Page  85 Kansas PaciR: Railway Company Junc tion City & Ft. Kearney Railroad, Arkansas Valley Railway, Denver Pacific Ratilway, Denver (t Boulder Valley IRailroad. GENERAL FREIGHT OFFICE, Kansas City. Mo., June 16th, 1876. The following Commission and Forwarding Merchants are now fully established at EL MORO, Colorado, the present southern terminus of the Denver and Rio Grande Railway, and as will appear by the annexed tariff, a considerable reduction in rates of freight has been made. This, in connection with a saving in wagon transportation of some eighty miles, the excellent facilities provided by the commission houses referred to, and the well-known desire of New Mexico and Arizona merchants to encourage the advance of railroads in the direction of their country, justifies the belief that E1 Moro will soon become the favorite shipping point for their freight. The Commission Houses are (Chick, Browne & Co., and Bartels Bros, The annexed rates are established subject to the Revised Western Classification: MEOR AND1tIE-In Oents per 100 1b5. Cs. pe In Dollars per Car Load. KANSAS CITY U'I (011 LEAVENWORTH). V < 0 - I V A Fast Freight Train is now run daily by the Kansas Pacific from Kansas City and Leavenworth to Denver in sixty hours, where close connection is made with the Denver and Rio Grande line, making this the quickest eight route to E1 MIoroc and all points south. ~~GTO 03Q egh 0et0 For further advice as to rates or other information, address G. D. Root, Agent, El Moro; D. C. DODGE, General Freight Agent Denver and Rio Grande Railway, or the undersigned. rr. i1-. (D General Freight Agent.

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Page  89 COMPLETED TO EL MORO ANDVETA, ALONG TIE BASE OF TIlE TD COY:6<OUTAIN Forming, in connection with the KANSAS PACIFIC RAILWAY, the Direct and only Route from the East, via COLORADO SPRINGS, MANITOU, PUEBLO, CANON CITY, CUCHARAS, VETA, and EL MORO THE OINLY lINE MIAKING DIRECT STAGE CONNECTIONS FOR FA IRP PLA Y, FORT UNIOYN CIM IAR R 0 SAGA UFCIIE, R OSTA, SANTA.FE, LAKE CITY, DEL NORTE, -33_D.ALLJ SQOUTHE3:EBRiN POI:NTTS All Passenger Trains equipped with the WESTINGHOUSE AIR BRAKE and MILLER'S SAFETY PLATFORM. For inforlation in regard to F'reight and Passenger business, apply at office, 249 Sixteelltli Street. McClintock Blocks or address -.o C,:S3 CO Gris. D en'l Freight and Pass'r Agent, -~-.-_-_.I. DE1NVE-EI,, COl.I 1o i EC TN CO S AT IDENVEilEK. with lansas Pacific and Denver Pacific Rail wa)s for all points East and West. AT CO1.OLfRAI0O SPRI-NxS. with daily line of stages for Manitou; tri-weekly line, leaving lMon days, Wednesdays and Fridays, for Fairplay and vicinity. FA KY. IIT,s S. DENVER TO MANITOU AND RETURN................................ 12 00 80 " FAIRPLAY....................................... 12 00 ~ 160 AT NCA %OX CITY, wvith Barlow & Sanderson's daily line of stagps for Rosita; and tri-weekly line, l'etaving Tuesdays, Thursdays and Saturdays, for South Arkansas, Sagauche, Lake City and Del Norte. FARIKE, lILES. DENVER TO ROSITA...................................................... 14 00 191 " " SA(GAUCHI AND DEL NOR'TE................3....... 30 00 260. LAKE CITY...............................6........................ 46 00 303 AT V~ETA. with Barlow & Sanderson's coaches for Fort Carland, Del Norte and Lake City. Coaches leave Mondays, Wednesdays and Fridays. Fare to DEL NORTE and LAKE CITY same as via Canon City, AT EL 1IOT5O, with Southern Overland Mail and Express Company's daily line of coachles for Cimarron, Fort Union, Las Vegas, Santa Fe, and all points in New Mexico. FARE. MILES. DENVER TO CIM.ARRON...........................................8 00 271 " ORT UNION................................... 38 00 806 " LAS VEGAS.............................................. 43 00 341' "' "SANTA FE......................... 55 00 411 Stages leave Santa Fe every Monday and Friday afternoon for Albuquerque, Las Cruces, El Paso, Silver City, and Tucson, making connections;or all points in Southern Mexico and Arizona. FARE. MILES. SANTA FE TO ALBUQUERQUE............................................... 15 00 72 " LAS CRUCES................................................... 70 00 303 " EL PASO........................................................... 80 00 363 " " SILVER CITY................................................... 90 00 421' TUCSON.................................................... 140 00 606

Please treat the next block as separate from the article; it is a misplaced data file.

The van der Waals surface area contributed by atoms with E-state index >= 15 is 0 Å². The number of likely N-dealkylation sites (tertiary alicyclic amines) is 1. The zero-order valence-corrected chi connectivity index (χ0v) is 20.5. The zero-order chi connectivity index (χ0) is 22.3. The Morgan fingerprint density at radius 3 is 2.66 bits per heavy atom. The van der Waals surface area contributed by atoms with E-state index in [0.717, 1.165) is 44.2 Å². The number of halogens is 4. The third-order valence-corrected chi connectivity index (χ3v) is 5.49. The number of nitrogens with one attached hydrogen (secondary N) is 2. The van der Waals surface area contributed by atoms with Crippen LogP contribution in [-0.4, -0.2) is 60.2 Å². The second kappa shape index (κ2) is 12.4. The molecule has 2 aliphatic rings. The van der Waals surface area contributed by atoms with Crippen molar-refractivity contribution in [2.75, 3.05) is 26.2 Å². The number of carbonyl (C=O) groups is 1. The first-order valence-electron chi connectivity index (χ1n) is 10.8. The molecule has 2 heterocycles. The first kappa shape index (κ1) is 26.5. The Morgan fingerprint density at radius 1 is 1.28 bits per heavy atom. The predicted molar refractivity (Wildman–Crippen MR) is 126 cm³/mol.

Page  90 FREIGHT! FREIGHT! FREIGHT! The attention of Mliners and Farmers who go to tie San Juan country is invited to the annexed Table of Rates on their household goods, farm implements, wagons, live stock, etc. (groceries and provisions not included) by the Kansas Pacific Railway FROMI i LESS LEAVENWORTH AND KANSAS CITY CAR LOADS. I THAN CAR LOAD). TO. Per 100 lbs. LAS ANIMIAS....................... 90 $.90 L A JU N TA.........................................................95.95 DEN V ER............................................................ 100 1.00 PU EBLO....................................................... 100 1.00 CANON CITY.................................................... 130 1.30 CUCHA AS........................................................ 130 1.30 V ETA................................................................. 130 1.30 EL M ORO................................................ 130 1.30 One man will be passed free in charge of each Car containing Live Stock. For information in regard to Rates to CUCHARAS, VETA, FORT GARLAND or EL MORO (five miles From Trinidad), address the undersigned. G(en'l 1Freight Agent, Kansas City, NMo. In order to obtain the advantage of the above low rates, all goods should be marked and consigned, "Care KANSAS PACIFIC RAILWAY, Kansas City, Mo." (or Leavenworth, Kas). ~' ell your friends who go the San Juan country to travel by the KANSAS PACIFIC, by the way of Denver, Veta and Fort Garland, and to mark and consign their freight as follows: "Care K. P. RAILWAY, via Kansas City, Mo. "RATES LOWER AND TIME BETTER THANI BY ANY OTHER ROUTE."